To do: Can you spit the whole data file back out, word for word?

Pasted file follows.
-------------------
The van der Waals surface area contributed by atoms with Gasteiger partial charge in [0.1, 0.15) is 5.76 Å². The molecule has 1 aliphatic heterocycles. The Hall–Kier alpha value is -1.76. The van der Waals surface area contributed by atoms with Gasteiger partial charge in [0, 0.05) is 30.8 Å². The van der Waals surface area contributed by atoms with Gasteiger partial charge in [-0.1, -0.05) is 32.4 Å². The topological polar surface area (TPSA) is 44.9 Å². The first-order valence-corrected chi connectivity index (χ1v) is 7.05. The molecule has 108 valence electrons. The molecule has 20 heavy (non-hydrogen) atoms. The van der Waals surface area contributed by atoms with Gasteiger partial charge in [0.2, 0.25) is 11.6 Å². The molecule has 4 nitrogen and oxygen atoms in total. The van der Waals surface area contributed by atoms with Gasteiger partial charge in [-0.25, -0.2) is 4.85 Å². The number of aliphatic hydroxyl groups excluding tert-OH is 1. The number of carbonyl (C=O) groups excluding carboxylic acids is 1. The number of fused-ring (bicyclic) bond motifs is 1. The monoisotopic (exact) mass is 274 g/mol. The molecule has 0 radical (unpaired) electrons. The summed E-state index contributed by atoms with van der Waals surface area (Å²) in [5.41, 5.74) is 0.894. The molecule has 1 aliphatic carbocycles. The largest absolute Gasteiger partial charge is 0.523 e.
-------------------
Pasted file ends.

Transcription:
The van der Waals surface area contributed by atoms with Gasteiger partial charge in [0.1, 0.15) is 5.76 Å². The molecule has 1 aliphatic heterocycles. The Hall–Kier alpha value is -1.76. The van der Waals surface area contributed by atoms with Gasteiger partial charge in [0, 0.05) is 30.8 Å². The van der Waals surface area contributed by atoms with Gasteiger partial charge in [-0.1, -0.05) is 32.4 Å². The topological polar surface area (TPSA) is 44.9 Å². The first-order valence-corrected chi connectivity index (χ1v) is 7.05. The molecule has 108 valence electrons. The molecule has 20 heavy (non-hydrogen) atoms. The van der Waals surface area contributed by atoms with Gasteiger partial charge in [0.2, 0.25) is 11.6 Å². The molecule has 4 nitrogen and oxygen atoms in total. The van der Waals surface area contributed by atoms with Gasteiger partial charge in [-0.25, -0.2) is 4.85 Å². The number of aliphatic hydroxyl groups excluding tert-OH is 1. The number of carbonyl (C=O) groups excluding carboxylic acids is 1. The number of fused-ring (bicyclic) bond motifs is 1. The monoisotopic (exact) mass is 274 g/mol. The molecule has 0 radical (unpaired) electrons. The summed E-state index contributed by atoms with van der Waals surface area (Å²) in [5.41, 5.74) is 0.894. The molecule has 1 aliphatic carbocycles. The largest absolute Gasteiger partial charge is 0.523 e.